The Governance of Things: Documenting Limbo in Greek Asylum Procedure
Heath Cabot in Volume 35, Issue 1. May 2012
This article shows that documentary practices and forms both reinforce and undermine attempts to make persons governable. This analysis centers on the “pink card,” the identity document issued to asylum seekers in Greece, which in 2010 was the European country with the highest number of asylum cases pending in limbo. It argues for further consideration of how such things govern activities and tools of state regulation.
Security and the Culture Expert: Dilemmas of Engaged Anthropology
Daniel M. Goldstein in Volume 33, Issue s1. May 2010
This article examines the meanings of “security,” concentrating on the discipline’s engagement with the military and how the anthropological concept of culture has been deployed in post-9/11 security campaigns. It argues that while there are many potential pitfalls awaiting the so-called culture expert in military collaborations, security nevertheless remains an important field to which anthropologists can bring critical scholarly attention and ethical engagement.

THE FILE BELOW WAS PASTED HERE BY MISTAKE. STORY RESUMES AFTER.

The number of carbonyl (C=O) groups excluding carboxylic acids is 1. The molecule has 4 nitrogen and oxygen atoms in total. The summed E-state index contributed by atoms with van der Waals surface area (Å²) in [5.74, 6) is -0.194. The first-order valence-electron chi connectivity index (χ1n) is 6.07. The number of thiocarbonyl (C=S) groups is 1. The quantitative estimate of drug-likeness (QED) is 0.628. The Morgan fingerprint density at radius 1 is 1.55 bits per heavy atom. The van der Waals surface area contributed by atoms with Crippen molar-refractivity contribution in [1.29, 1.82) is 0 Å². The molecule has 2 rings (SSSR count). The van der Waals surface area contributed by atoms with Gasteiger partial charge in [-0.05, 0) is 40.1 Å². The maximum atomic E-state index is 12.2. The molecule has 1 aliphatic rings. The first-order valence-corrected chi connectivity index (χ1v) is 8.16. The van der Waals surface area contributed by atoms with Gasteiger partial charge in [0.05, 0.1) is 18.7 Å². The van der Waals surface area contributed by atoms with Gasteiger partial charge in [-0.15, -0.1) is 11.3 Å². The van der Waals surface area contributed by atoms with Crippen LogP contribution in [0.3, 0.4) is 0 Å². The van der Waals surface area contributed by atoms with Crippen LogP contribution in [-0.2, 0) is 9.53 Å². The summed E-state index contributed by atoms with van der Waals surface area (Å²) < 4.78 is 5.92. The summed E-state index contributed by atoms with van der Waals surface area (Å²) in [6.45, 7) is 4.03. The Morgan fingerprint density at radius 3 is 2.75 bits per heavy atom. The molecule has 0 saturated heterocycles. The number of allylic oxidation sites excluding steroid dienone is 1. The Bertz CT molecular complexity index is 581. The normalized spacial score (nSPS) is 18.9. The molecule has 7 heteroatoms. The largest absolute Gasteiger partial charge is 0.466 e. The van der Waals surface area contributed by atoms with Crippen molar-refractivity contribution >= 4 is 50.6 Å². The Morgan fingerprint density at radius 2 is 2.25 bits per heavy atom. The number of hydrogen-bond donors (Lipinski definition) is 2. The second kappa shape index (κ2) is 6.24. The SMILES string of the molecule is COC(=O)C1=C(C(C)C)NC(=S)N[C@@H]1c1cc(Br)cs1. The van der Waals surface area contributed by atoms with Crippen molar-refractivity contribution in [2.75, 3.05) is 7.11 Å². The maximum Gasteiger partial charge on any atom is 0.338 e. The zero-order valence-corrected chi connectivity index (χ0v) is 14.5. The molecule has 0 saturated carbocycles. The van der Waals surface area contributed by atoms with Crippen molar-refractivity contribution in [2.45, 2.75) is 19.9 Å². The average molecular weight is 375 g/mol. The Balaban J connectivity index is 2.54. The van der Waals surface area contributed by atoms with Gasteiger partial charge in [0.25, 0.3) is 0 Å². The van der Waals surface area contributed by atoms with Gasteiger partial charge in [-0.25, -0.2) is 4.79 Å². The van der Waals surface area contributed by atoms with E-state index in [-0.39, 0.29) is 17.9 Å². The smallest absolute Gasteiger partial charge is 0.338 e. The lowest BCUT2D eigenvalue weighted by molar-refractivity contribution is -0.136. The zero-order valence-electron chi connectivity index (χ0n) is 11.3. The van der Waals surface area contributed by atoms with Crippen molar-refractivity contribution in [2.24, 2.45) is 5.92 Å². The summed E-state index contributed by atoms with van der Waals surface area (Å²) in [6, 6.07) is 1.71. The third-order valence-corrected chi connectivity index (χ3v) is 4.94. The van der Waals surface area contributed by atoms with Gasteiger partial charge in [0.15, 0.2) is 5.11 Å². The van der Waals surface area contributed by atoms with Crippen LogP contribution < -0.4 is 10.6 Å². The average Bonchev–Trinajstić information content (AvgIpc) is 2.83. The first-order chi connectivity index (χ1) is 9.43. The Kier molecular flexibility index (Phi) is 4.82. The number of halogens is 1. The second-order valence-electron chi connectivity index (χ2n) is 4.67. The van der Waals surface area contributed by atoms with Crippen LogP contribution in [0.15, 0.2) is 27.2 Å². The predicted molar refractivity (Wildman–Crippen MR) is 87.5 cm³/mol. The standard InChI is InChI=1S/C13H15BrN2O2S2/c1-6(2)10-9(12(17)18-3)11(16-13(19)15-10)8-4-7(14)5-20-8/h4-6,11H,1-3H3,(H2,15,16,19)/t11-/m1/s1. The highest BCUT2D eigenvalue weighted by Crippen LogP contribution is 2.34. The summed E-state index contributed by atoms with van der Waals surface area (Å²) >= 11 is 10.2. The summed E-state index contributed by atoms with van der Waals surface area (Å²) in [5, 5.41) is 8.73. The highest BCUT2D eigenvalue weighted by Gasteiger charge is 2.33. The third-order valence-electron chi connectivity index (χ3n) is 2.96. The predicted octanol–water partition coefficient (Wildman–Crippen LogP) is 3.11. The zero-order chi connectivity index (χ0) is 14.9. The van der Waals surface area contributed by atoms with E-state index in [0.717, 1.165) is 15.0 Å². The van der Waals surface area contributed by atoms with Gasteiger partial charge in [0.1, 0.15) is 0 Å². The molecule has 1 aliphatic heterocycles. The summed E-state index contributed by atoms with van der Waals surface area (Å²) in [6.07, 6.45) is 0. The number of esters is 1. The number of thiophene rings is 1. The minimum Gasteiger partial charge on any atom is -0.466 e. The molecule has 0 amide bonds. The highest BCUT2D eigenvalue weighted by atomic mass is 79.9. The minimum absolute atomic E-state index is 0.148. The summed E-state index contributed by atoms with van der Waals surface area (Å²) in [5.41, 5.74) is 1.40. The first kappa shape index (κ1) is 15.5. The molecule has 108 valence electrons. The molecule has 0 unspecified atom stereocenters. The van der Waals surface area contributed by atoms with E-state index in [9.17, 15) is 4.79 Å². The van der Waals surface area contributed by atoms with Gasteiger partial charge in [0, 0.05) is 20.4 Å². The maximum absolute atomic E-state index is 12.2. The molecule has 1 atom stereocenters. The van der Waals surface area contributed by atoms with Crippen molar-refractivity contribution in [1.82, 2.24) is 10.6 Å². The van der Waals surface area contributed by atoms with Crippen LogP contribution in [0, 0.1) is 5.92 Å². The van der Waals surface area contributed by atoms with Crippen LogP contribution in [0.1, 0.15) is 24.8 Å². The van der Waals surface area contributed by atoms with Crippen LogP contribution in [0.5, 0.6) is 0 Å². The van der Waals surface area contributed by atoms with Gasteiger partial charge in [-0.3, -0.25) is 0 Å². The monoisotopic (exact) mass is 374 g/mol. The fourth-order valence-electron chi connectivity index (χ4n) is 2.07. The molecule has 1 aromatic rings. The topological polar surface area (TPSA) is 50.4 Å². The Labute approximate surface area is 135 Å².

Speaking Law, Making Difference
Donald Brenneis in Volume 19, Issue 1. May 1996
In characterizing the discursive strategies of indigenous communities participating in global debates about human rights, Sally Merry argues that “What they speak is law.” This commentary asks: how do they speak it? It reflects on what “speaking law” might imply for our understanding of how law “makes a difference” and the several ways that a consideration of law as discourse can illuminate issues of difference. While law makes difference, it does so in very different ways.
Citizenship and Clandestiny among Salvadoran Immigrants
Susan Bibler Coutin in Volume 22, Issue 2. November 1999
The relationship between citizenship and clandestinity takes multiple and contradictory forms. This analysis reveals that clandestinity is both the obverse and an imitation of citizenship. It explores how practices that officially define personhood, as well as how the unofficial both produces and alters the official, drawing on fieldwork and interviews conducted among Salvadoran immigrants who are seeking legal status in the United States.